There is one mushroom that will pass the above rules of edibility that I don’t recommend eating; it’s not toxic in any way but will ruin any dish it gets into: the Bitter Bolete, Tylopilus felleus. It is one of the most bitter things I have ever tried, the bitter taste lasted for most of the day. It looks quite like the Penny Bun, Boletus edulis, but a small nibble of the mushroom will soon let you know if it is a Cep or Bitter Bolete or if you are a bit worried about nibbling unknown mushrooms the Cep’s stem has a white network of lines on a slightly darker background; the Bitter Bolete has a darker network of lines on a lighter background.

Leccinum scabrum, Brown Birch BoleteThe Cep, Porcini, Penny Bun or King Bolete, Boletus edulis is considered one of the best edible mushrooms, hence the many names and high prices it commands but other Boletes like the Bay Bolete, Boletus badius, the Dark Bolete, Boletus aereus, or the Orange Birch Bolete, Leccinum versipelle, in my mind are every bit as good, just not as well known.

Leccinums generally have less bulbous, white/off-white stems that are covered in woolly black scales giving them a dirty appearance. The Orange Birch Bolete, Leccinum versipelle, is one of the most nutritious fungi growing in the UK with proteins, carbohydrates and fats at a higher level to most other mushrooms, they also contain many minerals and vitamin A and some of the B vitamins. Leccinums should all be well cooked before consumption, a minimum of ten minutes being the often quoted guideline.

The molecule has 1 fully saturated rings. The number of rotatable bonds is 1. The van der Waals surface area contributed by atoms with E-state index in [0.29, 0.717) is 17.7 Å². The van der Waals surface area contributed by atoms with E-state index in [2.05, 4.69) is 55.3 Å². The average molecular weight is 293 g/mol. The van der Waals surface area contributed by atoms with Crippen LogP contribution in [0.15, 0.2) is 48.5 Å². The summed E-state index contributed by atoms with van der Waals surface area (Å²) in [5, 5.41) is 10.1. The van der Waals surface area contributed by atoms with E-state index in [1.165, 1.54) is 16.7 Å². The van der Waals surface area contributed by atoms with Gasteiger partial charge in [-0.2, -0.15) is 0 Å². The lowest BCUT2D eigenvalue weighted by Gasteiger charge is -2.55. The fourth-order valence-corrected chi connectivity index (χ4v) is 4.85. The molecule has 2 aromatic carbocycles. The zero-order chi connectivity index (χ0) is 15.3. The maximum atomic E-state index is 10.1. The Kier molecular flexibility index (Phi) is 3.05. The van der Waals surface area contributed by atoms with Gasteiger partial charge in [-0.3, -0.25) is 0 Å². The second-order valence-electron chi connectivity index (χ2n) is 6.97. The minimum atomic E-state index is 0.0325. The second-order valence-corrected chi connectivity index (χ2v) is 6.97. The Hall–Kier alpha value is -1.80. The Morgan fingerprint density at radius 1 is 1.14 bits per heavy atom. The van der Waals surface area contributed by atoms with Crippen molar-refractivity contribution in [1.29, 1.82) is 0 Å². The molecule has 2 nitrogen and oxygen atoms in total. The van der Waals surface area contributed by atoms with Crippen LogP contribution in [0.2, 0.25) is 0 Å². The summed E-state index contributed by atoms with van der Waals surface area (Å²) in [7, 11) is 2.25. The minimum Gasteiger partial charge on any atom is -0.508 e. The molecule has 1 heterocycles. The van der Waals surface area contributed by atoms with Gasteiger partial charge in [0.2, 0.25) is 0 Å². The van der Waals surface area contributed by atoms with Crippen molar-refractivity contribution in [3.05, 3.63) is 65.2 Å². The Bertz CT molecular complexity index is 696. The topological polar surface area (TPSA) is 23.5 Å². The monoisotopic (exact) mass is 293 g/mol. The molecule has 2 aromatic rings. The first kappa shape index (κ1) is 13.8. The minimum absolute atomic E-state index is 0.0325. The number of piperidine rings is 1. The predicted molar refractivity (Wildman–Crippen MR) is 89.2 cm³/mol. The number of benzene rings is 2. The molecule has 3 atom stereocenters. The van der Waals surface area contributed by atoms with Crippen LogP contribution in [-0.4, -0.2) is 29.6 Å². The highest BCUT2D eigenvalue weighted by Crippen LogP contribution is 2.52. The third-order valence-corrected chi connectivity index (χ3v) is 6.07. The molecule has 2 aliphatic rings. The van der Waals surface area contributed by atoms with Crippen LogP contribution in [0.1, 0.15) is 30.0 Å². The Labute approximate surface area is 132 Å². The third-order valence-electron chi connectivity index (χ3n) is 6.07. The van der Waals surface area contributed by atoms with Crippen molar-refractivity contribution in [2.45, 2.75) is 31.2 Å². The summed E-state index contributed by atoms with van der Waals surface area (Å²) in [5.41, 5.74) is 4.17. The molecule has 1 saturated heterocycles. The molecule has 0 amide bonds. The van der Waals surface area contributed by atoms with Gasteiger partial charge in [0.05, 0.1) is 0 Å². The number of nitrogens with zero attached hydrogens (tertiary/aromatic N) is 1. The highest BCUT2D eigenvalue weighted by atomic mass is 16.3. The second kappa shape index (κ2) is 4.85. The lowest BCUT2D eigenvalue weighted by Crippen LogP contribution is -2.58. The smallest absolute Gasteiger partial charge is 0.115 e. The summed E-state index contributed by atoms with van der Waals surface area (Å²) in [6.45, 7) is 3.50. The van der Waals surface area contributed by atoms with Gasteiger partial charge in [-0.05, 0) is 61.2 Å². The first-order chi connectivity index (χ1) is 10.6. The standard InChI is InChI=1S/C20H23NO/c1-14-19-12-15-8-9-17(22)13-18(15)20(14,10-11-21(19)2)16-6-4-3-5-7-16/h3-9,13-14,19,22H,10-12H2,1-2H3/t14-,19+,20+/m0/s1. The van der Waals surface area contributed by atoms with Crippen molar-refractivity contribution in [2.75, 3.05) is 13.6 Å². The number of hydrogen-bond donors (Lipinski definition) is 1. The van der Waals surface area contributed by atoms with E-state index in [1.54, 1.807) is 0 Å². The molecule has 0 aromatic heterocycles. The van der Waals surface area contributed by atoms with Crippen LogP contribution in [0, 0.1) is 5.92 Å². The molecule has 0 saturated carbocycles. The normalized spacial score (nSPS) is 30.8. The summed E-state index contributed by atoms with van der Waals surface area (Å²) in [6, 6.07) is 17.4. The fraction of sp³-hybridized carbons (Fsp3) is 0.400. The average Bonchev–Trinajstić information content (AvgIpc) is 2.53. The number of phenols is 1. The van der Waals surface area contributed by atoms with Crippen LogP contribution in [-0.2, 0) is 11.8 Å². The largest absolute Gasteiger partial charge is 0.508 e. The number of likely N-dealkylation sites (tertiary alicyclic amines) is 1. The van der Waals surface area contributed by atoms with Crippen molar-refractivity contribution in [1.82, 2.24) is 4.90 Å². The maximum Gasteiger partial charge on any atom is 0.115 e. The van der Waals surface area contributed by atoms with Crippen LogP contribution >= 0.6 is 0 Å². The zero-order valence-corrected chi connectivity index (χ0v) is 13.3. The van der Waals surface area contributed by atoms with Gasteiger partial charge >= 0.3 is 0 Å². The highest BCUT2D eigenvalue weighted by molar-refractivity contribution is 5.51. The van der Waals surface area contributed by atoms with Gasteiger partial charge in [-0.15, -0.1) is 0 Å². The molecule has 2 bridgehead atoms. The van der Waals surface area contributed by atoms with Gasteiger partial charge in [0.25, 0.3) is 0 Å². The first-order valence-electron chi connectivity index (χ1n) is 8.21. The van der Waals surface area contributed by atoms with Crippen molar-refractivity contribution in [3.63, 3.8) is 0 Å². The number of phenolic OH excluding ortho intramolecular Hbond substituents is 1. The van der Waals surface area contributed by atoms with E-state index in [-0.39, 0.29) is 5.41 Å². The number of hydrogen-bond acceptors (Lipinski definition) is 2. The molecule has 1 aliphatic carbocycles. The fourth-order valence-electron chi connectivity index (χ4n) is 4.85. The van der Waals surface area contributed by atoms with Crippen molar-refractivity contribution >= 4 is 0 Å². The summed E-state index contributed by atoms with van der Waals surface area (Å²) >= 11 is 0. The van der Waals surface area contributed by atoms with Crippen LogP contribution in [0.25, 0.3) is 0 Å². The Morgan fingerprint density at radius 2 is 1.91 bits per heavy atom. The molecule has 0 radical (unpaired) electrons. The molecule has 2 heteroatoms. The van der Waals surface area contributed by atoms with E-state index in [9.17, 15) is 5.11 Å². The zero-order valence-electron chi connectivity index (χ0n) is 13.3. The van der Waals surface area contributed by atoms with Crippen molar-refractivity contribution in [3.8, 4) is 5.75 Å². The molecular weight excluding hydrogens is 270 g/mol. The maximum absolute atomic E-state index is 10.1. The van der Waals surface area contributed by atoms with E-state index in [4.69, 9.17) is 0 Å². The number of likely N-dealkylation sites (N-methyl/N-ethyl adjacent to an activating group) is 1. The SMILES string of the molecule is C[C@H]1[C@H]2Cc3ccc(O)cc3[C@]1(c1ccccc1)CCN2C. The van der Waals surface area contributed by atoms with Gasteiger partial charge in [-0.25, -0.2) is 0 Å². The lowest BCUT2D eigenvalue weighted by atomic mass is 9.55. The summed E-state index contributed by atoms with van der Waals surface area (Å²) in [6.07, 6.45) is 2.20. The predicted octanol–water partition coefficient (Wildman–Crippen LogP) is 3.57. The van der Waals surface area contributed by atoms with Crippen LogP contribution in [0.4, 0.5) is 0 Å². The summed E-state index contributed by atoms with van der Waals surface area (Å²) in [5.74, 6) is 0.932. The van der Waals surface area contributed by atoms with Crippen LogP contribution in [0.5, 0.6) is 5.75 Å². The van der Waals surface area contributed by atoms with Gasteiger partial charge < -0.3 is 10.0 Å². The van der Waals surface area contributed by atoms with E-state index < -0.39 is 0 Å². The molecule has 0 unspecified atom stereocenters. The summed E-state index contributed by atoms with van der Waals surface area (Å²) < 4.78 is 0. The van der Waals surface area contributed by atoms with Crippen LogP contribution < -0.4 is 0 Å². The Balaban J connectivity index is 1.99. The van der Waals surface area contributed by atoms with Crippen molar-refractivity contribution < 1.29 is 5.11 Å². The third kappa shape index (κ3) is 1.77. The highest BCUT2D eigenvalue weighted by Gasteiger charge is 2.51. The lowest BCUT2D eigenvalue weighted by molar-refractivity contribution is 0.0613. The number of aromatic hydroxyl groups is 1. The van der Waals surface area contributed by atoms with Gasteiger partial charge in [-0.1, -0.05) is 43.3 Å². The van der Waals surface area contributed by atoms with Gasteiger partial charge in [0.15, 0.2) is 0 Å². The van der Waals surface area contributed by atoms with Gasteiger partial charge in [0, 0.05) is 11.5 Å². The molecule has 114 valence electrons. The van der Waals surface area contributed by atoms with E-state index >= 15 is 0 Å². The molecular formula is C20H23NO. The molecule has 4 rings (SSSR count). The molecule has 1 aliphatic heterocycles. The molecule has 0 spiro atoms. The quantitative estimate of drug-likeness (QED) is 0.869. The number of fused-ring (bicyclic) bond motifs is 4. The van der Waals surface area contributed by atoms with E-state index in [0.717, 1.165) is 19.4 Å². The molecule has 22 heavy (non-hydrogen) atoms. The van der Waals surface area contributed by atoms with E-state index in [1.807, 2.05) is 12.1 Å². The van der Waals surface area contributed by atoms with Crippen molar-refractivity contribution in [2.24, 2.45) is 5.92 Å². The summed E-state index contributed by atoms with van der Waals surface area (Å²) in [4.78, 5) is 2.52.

Larch Bolete, Suillus grevilleiSuillus mainly have glutinous caps, some have rings on the stem and they all grow in association with conifers. One of the most common and easily identified Suillus is the Slippery Jack, Suillus luteus, it has a ring on the stem and a slimy cap. It is an okay edible mushroom once the slime has been removed but improves in flavour if the pores are also removed and the mushroom sliced and dried. Another very common Suillus is the Larch Bolete, Suillus grevillei, which is odd in that when young it has a white woolly veil or fine cobweb-like mesh covering the pores, a little like a Cortinarius (The Webcap Family of mushrooms). It is best to remove the slimy top and soft pores of Suillus mushrooms as they can cause minor gastric upsets in some people.

Nearly all members of the Boletaceae family have mycorrhizal relationships with trees and can be found under and around both broadleaf and coniferous trees with a few exceptions like the Parasitic Bolete, Parasitic Bolete, Boletus parasiticusBoletus parasiticus, which grows from the Common Earth ball, Scleroderma citrinum, which makes this particular Bolete quite unique.